We define a class of repetition-based strategies, where each strategy distributes the total cost across several unreliable computational units and fuses their outputs. We note that the fusion operation also incurs some cost, which is a function of the number of individual computational units to be fused. We measure the inference performance of each strategy in terms of MSE between its final output and the error-free computation.

We consider optimal repetition-based strategies under convex, linear, and concave cost functions rather than restricting to specific cost functions. For convex costs, there are two main cases. In the first case, we prove that using only a single and more reliable computational outcome is more cost-efficient than the fusion of several lower cost but less reliable computational outcomes. In the second case, however, we demonstrate that the optimal strategy uses several computational outcomes instead of a single more reliable one. Intuitively, the convexity of the cost function disperses the cost across several less reliable computational outcomes with smaller individual costs. For linear or concave costs, the optimal strategy is to use a single and more reliable computational outcome.

## 2 Problem Description

Consider the problem of fusing outcomes of several unreliable computational units subject to cost and fidelity constraints. We first introduce a model of an unreliable computational outcome as an additive perturbation to its error-free result in terms of its fidelity and cost. We next consider a class of repetition-based strategies that distribute cost across several parallel unreliable units and fuse their outcomes to produce a final estimate of the error-free computation.

Suppose a vector of input signals is processed to yield the error-free computation,

where is some arbitrary target function. Instead, we observe an unreliable computational outcome,

where is a zero-mean perturbation with variance . Here, is the fidelity of the unreliable computational outcome . We assume that and are uncorrelated, that is, holds, whether or not is a random variable.

By Chebyshev’s inequality, the unreliable outcome with fidelity satisfies, for any ,

(1) |

This implies the unreliable outcome converges to the error-free computation in probability as the fidelity tends to infinity. However, as the fidelity parameter increases, the cost incurred to guarantee that level of fidelity also increases, introducing a cost-fidelity tradeoff. Note that this holds both when for , or , are random as well as when they are purely deterministic.

In this model, we must incur a cost to get the unreliable outcome with fidelity , which we assume to be a strictly increasing function of . In particular, we assume

where is the minimum (baseline) cost, and is an increasing and twice differentiable incremental cost function with . In the sequel, we focus on three classes of cost functions: convex, linear, and concave.

We define a class of repetition-based strategies that fuse the outputs of several computational units to estimate . For any positive integer , a repetition-based strategy , with weights and fidelities linearly combines the outcomes of parallel unreliable units with fidelities using the weights . That is, if we denote each unreliable outcome with the fidelity and the cost as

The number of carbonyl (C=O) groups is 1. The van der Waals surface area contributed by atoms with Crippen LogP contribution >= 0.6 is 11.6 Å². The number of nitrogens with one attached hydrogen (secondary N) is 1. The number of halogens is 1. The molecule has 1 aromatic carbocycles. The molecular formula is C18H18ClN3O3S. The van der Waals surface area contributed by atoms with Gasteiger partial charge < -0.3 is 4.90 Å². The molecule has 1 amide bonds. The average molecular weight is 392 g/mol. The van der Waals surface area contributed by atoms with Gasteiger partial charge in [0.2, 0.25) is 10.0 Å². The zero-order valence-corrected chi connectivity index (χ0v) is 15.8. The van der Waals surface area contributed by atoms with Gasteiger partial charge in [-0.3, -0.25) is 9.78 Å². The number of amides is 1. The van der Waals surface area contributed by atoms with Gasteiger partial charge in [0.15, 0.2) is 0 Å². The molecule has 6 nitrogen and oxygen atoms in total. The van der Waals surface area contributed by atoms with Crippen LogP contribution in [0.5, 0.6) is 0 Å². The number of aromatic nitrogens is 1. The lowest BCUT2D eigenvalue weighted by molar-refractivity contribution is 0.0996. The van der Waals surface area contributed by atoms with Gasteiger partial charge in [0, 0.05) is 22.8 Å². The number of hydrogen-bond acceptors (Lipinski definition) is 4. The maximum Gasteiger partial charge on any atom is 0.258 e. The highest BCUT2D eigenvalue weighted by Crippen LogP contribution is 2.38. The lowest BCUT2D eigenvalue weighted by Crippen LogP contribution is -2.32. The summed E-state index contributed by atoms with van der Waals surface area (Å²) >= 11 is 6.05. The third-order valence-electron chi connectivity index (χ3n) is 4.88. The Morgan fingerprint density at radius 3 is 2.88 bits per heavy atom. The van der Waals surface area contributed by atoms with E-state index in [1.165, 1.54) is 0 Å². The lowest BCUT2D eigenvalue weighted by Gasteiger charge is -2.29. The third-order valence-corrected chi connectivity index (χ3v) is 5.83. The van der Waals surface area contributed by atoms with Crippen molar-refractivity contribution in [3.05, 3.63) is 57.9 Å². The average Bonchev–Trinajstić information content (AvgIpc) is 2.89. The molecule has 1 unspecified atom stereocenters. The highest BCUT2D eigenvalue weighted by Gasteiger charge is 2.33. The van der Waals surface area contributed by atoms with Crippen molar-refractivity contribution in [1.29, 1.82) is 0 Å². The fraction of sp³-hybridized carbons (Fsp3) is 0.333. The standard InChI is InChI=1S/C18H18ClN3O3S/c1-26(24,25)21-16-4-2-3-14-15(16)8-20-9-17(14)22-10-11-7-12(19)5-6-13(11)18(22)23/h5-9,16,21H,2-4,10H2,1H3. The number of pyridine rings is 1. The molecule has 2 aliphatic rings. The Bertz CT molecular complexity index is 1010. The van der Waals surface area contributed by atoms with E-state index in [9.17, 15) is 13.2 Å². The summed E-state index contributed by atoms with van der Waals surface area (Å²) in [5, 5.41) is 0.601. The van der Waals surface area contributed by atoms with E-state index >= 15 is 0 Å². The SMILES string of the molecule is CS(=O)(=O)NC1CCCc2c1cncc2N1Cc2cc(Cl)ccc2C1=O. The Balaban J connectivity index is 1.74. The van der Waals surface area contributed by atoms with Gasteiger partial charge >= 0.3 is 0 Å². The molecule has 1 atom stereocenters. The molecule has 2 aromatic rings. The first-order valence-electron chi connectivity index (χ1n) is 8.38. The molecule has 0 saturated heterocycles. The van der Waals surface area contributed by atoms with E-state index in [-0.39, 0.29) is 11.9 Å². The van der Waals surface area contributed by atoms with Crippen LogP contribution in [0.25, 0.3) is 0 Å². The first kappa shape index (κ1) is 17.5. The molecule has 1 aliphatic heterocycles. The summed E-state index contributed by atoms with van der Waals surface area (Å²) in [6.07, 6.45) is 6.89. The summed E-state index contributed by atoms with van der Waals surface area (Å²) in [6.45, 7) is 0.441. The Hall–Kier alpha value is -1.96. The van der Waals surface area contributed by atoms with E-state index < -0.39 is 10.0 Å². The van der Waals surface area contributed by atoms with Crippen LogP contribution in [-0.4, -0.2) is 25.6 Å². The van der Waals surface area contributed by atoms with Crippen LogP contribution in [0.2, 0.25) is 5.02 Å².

for , then the final output of this strategy is

(2) |

where , , and is a vector of ones. In particular, we assume that s are uncorrelated with each other.

The cost incurred by the strategy with fidelities is

where is the fusion cost, i.e., the cost of linear combination. We assume that the function is increasing, as fusing a larger number of computational units has higher cost than fewer. Note that the fusion cost is super-linear in in that it requires at least multiplications and additions. In particular, we assume that is convex in .

## 3 Performance Analysis

Here, we consider the MSE performance of each repetition-based strategy in estimating the error-free computation . For any positive integer , the strategy with a weight vector and a fidelity vector achieves the MSE

(3) |

In particular, we derive the minimum MSE (MMSE) achievable by this strategy while producing an unbiased output:

where is the corresponding minimizer.

###### Lemma 1.

Suppose that for any positive integer , the strategy fuses the outcomes of parallel computational units with fidelities . Then the MMSE achievable by this strategy while producing an unbiased estimate of , and the corresponding weights are

(4) |

respectively.

###### Proof.

We provide the proof in Appendix A. ∎

Thus, Lemma 1 provides the strategy achieving the MMSE for a given fidelity vector . For any positive integer , whenever we refer to the strategy , we use the optimal weights given in (4), so that its output is

We next study a particular scenario, where is sub-Gaussian.

### 3.1 Sub-Gaussian Perturbations

Here, we consider a case where the perturbation is sub-Gaussian with parameter , which means [17]

(5) |

or equivalently, the probability of absolute deviation of from satisfies, for any ,

(6) |

The tail bound in (6) decreases faster (with increasing ) than the bound in (1). Sub-Gaussian distributions can be used to model a wide range of stochastic phenomena including Gaussian and uniform distributions, or distributions with finite or bounded support. Note that a weighted sum of finitely many sub-Gaussian random variables is also sub-Gaussian [17]. By appling this result to the output of a strategy with and , we get, for any ,